Anyway, I lost all of Saturday until dinner with a horrible hangover, and went to San Telmo on Sunday. I didn't get to actually shop much, so I'm going back this Sunday, and I'll tell you all about it then. It was pretty great, and pashminas cost $15 pesos (just under $4) each. Not to shabby, huh? :)

One final thought: I found all the cats. People told me about all the stray cats in Buenos Aires but I hadn't seen one before Saturday night. Jaesoung and I walked around the parks by Plaza Italia, and we must have seen forty cats. Some of the trees in the park were uplit for effect, and there was a cat under each light and sitting ON each of the lights. Some of them were friendly, and you could tell that they got fed, but all the signs with pictures of scared kittens that said "Do not abandon your pets" made me sad!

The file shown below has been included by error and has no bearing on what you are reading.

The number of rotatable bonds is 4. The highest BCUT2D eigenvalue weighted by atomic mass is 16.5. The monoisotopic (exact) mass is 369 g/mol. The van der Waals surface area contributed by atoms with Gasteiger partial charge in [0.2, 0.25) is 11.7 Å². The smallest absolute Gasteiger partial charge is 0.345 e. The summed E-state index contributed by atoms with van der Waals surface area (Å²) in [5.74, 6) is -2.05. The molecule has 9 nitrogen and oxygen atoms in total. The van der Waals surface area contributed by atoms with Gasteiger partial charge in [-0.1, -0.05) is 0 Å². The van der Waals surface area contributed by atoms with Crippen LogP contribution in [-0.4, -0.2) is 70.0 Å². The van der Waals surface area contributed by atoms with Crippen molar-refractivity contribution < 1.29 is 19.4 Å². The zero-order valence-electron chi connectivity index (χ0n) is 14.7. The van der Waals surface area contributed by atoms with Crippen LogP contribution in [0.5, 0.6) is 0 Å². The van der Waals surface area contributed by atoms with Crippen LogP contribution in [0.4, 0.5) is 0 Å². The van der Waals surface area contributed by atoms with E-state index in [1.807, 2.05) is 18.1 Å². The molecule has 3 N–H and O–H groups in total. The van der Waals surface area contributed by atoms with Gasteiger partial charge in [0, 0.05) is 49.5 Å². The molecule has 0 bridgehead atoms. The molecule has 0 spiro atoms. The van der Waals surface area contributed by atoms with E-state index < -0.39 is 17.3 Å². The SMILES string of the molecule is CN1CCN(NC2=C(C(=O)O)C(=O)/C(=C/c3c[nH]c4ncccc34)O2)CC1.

Okay. Enough for now. Love you all. Miss you, but I can't really say I wish you were here...only because I think this is something I have to do on my own. Or with men with ninja turtle names...whatever.


Thursday, June 18, 2009

Hola de Argentina...hola a Argentina...

¡Hola a todos!

I'm sorry I didn't write sooner. There is SO much to do, and so much to see, and even though I already have nine thousand things to tell you, I haven't been outside of Palermo (mi barrio) yet. I haven't even seen most of Palermo. There is so much to do.